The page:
Now that you’ve gone through the Fabulously Broke Crash Course in Retirement and Investing, you should know the basics of investing. There is a TON more out there, but just taking the time to absorb this information will be more than enough for any beginniner. When you feel more comfortable, and are more curious, then check out the other more advanced, cooler financial blogs out there that don’t constantly post about pretty frocks and sexy stiletto heels, and learn more about your money. 🙂

All of my previous posts can be found on the right-hand side of this blog 🙂 I also have a FB Retirement Calculation (tres simple calculation, there are more sophisticated ones out there by far), a FB Budget Planning Tool and a FB Daily Expense Tracking Tool – all in Microsoft Excel (.xls) pre-2007 upgrade. I say this because the MS Excel 2007 suite that came out uses a different file extension, that you have to download a special program to bridge the two disapparate formats. (I know, what a pain…)


Forward any questions/comments to: brokeinthecity at gmail dot com and I’ll try my best to post them (anonymously of course), and answer them, or at least point you to a better direction/blog for more answers..

Update: The retirement savings poll results are in!!

POLL QUESTION: “What percentage of your take-home pay goes towards retirement? (Include company match %)”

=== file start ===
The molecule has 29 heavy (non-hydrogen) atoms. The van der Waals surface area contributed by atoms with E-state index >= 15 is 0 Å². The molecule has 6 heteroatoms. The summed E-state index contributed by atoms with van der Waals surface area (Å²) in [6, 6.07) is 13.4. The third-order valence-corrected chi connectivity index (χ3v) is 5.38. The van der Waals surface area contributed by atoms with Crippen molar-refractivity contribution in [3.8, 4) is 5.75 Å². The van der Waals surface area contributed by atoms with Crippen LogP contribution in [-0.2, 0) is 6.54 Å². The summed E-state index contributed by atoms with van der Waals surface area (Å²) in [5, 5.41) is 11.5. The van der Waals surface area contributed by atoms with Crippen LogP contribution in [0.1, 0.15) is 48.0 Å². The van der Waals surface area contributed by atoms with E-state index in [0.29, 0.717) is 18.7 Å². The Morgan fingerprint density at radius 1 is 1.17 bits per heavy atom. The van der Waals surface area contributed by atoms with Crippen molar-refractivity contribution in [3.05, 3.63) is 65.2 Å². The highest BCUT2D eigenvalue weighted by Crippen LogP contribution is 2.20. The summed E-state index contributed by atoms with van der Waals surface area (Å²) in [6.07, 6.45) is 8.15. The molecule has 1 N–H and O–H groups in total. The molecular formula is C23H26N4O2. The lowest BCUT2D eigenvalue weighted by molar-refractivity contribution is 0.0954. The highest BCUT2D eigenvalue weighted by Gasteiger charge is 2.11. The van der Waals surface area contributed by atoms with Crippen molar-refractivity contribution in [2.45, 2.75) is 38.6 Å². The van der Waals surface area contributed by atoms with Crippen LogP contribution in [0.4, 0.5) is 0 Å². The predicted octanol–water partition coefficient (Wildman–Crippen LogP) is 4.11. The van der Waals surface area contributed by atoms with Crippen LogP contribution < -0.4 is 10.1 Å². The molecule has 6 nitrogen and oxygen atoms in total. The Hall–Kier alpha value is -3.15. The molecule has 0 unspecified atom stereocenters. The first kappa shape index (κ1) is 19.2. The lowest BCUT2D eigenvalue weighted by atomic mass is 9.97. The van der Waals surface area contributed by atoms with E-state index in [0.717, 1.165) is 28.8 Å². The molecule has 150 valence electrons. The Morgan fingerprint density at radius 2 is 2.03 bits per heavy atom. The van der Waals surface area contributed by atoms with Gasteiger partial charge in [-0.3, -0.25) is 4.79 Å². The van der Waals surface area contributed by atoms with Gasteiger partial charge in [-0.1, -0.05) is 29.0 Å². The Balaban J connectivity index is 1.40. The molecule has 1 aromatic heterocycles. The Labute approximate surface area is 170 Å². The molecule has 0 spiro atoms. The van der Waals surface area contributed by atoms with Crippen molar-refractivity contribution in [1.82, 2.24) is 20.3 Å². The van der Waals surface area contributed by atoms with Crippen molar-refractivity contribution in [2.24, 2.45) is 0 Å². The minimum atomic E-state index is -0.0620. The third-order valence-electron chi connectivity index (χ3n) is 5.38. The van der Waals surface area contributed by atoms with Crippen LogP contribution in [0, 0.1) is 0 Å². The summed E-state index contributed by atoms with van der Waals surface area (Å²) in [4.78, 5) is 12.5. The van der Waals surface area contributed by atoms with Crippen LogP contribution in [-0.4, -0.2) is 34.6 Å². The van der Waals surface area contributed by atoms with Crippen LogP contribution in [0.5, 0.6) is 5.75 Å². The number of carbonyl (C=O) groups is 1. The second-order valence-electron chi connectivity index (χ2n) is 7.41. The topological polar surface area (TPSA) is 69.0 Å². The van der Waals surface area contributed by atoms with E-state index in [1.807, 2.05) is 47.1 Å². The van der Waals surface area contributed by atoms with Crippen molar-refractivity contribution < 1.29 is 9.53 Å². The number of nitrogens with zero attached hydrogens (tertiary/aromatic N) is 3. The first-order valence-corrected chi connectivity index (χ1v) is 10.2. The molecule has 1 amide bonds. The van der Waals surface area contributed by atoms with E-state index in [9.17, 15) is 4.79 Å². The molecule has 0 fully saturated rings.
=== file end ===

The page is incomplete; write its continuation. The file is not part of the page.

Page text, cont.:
In first place, unfortunately is: 0% Retirement? What retirement? Are you nuts!?. 37% of you don’t save ANYTHING for retirement! If you’re old enough to work, you’re old enough to save or at least entertain the thought of saving. Period.

Happily, the results go up from hereon in!

19% of you save 4-6% of your take-home pay, and 16% save OVER 15% of your take-home pay, and 15% of you save 10%-12% of your take-home pay.

And last but DEFINITELY not least, are what the rest of the minority saves.

1%-3% of my take-home pay 5%
7%-9% of my take-home pay 3%
13%-15% of my take-home pay 2%

Wow is all I can say. These are very encouraging numbers, keep up the great work, and just remember that the path to financial security (not even wealth or being part of the millionaire’s club), is by saving your money and accumulating wealth.

It is easier to earn more money than it is to accumulate wealth.

About the Author

Just a girl trying to find a balance between being a Shopaholic and a Saver. I cleared $60,000 in 18 months earning $65,000 gross/year. Now I am self-employed, and you can read more about my story here, or visit my other blog: The Everyday Minimalist.